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How To Decipher Wedding Contracts

By Rebecca Padgett 

Selecting florals and deciding on menu options might be the highlights of wedding planning, but it might be more important to carefully comb through your venue and vendor contracts to ensure that all of your wedding day wishes come to fruition.

Contracts have become increasingly important. Many 2020 brides can tell you how important contracts are, and with the presence of COVID-19 lingering, it’s vital that you know how to decipher contracts should your wedding plans need to change.

In this article, we’ll define legal terms and discuss aspects you should seek out in a wedding contract.

What Is A Wedding Contract?

Even though we all know we shouldn’t, it’s easy to just sign your name on a line without fully reading and comprehending a contract. Do not do that with your wedding contracts. You are investing your time, money and happiness, therefore you should ensure the contract aligns with what you want and need for your wedding. Essentially, a contract is a document that presents an agreement between the couple and the vendor.

Wedding contracts protect both the couple and the company, ensuring that everyone is on the same page and knows the expectations of one another. Don’t feel pressure to read through this quickly — take your time, ask questions and express any concerns. Your contacts should always be presented as a written document. Don’t settle for an email, phone call or a text as a contractual agreement.


Services Provided/Scope of Services 

This details all that is to be included and provided by the vendor. This should align with what you had expected them to provide. If something appears to be missing, just ask the vendor about it. This section should not leave you with any questions about what services the vendor will provide on your wedding day and leading up to it.


It should be evident what, when and how you are paying your vendor. The services and the price of each service should be listed and explained if need be. Be sure to ask about any additional fees so you are not surprised at a later date. The policy should be clear on non-refundable deposits versus refundable. A payment plan or schedule should be presented, and you should be made aware of any late fees or penalties. Your vendor should also make you aware of their payment methods and if any involve additional fees (credit cards often do).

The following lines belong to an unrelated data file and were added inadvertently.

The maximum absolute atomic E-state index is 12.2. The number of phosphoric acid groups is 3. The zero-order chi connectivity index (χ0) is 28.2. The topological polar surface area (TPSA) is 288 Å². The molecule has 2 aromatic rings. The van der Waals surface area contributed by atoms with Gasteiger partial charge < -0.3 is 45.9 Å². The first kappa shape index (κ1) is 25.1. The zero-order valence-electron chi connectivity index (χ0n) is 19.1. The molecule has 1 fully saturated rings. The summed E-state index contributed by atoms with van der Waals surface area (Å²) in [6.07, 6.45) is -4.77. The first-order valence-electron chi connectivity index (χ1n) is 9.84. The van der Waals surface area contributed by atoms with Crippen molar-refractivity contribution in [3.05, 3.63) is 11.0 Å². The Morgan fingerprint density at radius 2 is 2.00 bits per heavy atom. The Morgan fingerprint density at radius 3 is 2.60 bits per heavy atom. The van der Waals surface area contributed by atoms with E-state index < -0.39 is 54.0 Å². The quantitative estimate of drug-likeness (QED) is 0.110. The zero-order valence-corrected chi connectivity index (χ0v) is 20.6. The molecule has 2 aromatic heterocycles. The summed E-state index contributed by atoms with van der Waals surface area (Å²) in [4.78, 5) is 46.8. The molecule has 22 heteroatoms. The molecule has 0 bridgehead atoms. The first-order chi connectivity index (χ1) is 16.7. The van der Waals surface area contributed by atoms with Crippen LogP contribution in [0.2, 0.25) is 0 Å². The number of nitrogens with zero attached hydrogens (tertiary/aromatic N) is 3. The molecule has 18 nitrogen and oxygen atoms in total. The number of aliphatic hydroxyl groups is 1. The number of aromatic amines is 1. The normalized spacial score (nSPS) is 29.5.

Outside Expenses

These are usually only included if your vendor is having to travel or something unexpected occurs. If your vendor is travelling from another city or state their travel expectations should be clear. Will you need to pay for transportation, accommodations, food, etc., and at what cost? You should also have the discussion about possible higher costs. For example — if the florist cannot get one flower and wants to compensate with another, or dress alterations ended up being more extensive. Your vendor should always discuss these issues with you first.

Gratuity or tips 

With some vendors, gratuities are included — but not always. Be aware which parts of the contract includes gratuity and which does not. That way you can be prepared to present tips.

Rescheduling/Postponement/Cancellation Policies 

As a result of the past year, cancellation and rescheduling has become more common than ever, and because of this, your vendors should have policies in place. Read carefully and express any questions or concerns, such as: Is my deposit transferable? Will there be any additional fees? How far in advance do you need to know? Do I get preference in selecting a new date? You should also be aware of the difference between postponement and cancelling (worst case scenario).


Termination differs from cancelling, this is when something occurs in the relationship between the vendor and couple. Typically this occurs when an aspect of the contract isn’t being met. While not ideal, you should be aware of how to get out of your contract and what fees you would be charged.

Force Majeure 

It’s possible you will see the term “force majeure,” which means an act of God such as a natural disaster, death or a pandemic. Another cause for concern would be if the company goes out of business. In any of these cases, you need to inquire about a contingency plan. Example: If (fill in the blank) happens, what would happen to my wedding?

Hold Harmless 

Hold harmless is a statement that protects one party should the other become injured, suffer losses or experience damages.


On the opposite side, indemnification is a provision in which one or both parties commit to compensate the other or each other for any harm, loss or damage arising from the event.

Event Insurance 

Your venue may require that you purchase event insurance, or you may decide to purchase this on your own. Also referred to as one-day event insurance, this is a policy that helps protect your investment in an event. Event insurance helps cover costs in case of injury or damage that occurs during your event. This can be purchased for around $100.

Governing Laws

This states that the parties agree that the particular state’s laws will be used to interpret the agreement should anything arise that leads to a legal dispute. This is particularly important if you live in a different state than your vendor; you will have to travel back should a court date be needed and that state’s laws would apply.

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